The World Heritage-listed Purnululu National Park (also known as Bungle Bungle) is often considered to be Australia’s equivalent of the Grand Canyon. Situated between the Western Australian towns of Kununurra and Halls Creek, the 593,000-acre (240,000 ha) expanse is characterized by a multitude of beehive-shaped karst mountains that rise up to 1,000 feet (300 m). The flat land that is home to these eroded sandstone peaks is located at another 1,000 feet above sea level. The plains are covered by woodland and grass, whereas the western area is distinguished by steep rocks. The rugged territory became a national park in 1987, when it was unknown to most foreign travelers.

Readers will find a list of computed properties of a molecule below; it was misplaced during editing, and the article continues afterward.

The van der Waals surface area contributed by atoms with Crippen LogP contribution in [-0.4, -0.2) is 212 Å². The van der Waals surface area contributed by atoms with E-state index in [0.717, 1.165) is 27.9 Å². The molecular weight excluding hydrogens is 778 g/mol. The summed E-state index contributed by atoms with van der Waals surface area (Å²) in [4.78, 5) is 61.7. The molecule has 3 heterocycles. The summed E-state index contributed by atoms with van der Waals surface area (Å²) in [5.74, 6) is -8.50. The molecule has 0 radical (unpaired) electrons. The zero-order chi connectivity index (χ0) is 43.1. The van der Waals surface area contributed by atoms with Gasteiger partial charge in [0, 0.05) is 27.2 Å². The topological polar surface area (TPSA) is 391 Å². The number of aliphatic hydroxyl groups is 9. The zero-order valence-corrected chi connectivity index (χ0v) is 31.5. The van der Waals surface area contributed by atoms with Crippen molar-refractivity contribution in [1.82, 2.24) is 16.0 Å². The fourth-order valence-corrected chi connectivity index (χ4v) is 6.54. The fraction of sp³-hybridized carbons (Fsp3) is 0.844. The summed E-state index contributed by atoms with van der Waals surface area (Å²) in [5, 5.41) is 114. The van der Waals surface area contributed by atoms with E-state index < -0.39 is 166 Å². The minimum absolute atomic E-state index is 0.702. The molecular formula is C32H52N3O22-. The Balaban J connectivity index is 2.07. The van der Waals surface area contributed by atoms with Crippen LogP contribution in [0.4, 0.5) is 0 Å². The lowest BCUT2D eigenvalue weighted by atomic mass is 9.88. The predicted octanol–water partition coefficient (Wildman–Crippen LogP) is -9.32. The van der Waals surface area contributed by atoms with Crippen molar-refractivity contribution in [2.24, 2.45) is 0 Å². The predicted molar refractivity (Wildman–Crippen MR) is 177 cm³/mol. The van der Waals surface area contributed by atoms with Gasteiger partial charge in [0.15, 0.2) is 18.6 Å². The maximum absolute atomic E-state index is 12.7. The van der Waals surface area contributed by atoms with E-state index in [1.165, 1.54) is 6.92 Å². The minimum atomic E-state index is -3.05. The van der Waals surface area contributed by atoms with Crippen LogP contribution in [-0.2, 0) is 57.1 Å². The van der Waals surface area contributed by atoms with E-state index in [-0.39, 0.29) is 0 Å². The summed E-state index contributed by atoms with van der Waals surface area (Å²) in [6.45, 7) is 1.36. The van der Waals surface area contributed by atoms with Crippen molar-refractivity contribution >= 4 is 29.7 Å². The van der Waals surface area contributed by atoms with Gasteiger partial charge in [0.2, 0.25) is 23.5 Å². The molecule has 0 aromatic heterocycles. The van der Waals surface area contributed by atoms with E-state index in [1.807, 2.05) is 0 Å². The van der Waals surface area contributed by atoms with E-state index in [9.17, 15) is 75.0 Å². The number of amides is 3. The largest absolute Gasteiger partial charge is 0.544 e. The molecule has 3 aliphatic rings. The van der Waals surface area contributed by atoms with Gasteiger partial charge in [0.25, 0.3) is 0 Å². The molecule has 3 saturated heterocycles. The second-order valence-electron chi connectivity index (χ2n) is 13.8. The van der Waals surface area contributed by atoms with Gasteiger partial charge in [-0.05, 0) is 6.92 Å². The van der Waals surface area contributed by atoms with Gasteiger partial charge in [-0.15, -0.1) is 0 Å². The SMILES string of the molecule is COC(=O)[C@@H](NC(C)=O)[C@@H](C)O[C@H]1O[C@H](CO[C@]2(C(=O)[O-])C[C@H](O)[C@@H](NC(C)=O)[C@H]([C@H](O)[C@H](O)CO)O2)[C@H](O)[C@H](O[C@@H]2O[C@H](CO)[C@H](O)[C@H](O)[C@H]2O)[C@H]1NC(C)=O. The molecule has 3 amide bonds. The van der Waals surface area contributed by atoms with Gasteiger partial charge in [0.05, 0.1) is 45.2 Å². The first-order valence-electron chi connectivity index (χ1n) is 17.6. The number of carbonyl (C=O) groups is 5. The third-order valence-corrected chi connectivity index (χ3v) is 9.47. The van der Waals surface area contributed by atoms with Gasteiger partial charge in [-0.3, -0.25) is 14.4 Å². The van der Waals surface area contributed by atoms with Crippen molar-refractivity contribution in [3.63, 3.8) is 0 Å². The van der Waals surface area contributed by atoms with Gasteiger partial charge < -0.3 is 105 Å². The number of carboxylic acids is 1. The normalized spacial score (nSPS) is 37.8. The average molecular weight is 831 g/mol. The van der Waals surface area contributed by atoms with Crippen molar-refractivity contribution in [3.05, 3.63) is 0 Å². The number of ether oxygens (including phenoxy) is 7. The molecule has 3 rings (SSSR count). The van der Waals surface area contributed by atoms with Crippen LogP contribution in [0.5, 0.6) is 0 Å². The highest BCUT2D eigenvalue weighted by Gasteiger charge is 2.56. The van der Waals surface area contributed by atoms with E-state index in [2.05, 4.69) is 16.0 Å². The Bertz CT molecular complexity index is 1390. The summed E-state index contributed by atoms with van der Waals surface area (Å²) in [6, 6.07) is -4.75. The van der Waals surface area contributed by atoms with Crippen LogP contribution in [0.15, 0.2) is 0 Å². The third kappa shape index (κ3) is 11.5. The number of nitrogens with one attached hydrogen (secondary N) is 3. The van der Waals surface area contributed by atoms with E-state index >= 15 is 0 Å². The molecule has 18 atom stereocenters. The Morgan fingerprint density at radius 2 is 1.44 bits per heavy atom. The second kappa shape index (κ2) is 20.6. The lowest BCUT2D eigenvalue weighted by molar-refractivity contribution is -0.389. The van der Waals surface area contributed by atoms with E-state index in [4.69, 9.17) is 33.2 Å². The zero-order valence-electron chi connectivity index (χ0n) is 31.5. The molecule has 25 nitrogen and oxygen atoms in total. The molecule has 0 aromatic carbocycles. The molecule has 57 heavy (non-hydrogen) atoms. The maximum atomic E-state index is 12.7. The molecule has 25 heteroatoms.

Two camp sites provide basic accommodation in the park: Kurrajonq Campground is 4 miles (7 km) north of the visitor center, and Walardi Campground is 7.5 miles (12 km) to its south. The park possesses a number of captivating stone formations including the Echidna Chasm, Piccaninny, Frog Hole, and Cathedral Gorges. Still relatively inaccessible and largely unknown outside Australia, this extraordinary scenery provides the perfect setting for those in need of a break from their own hectic surroundings.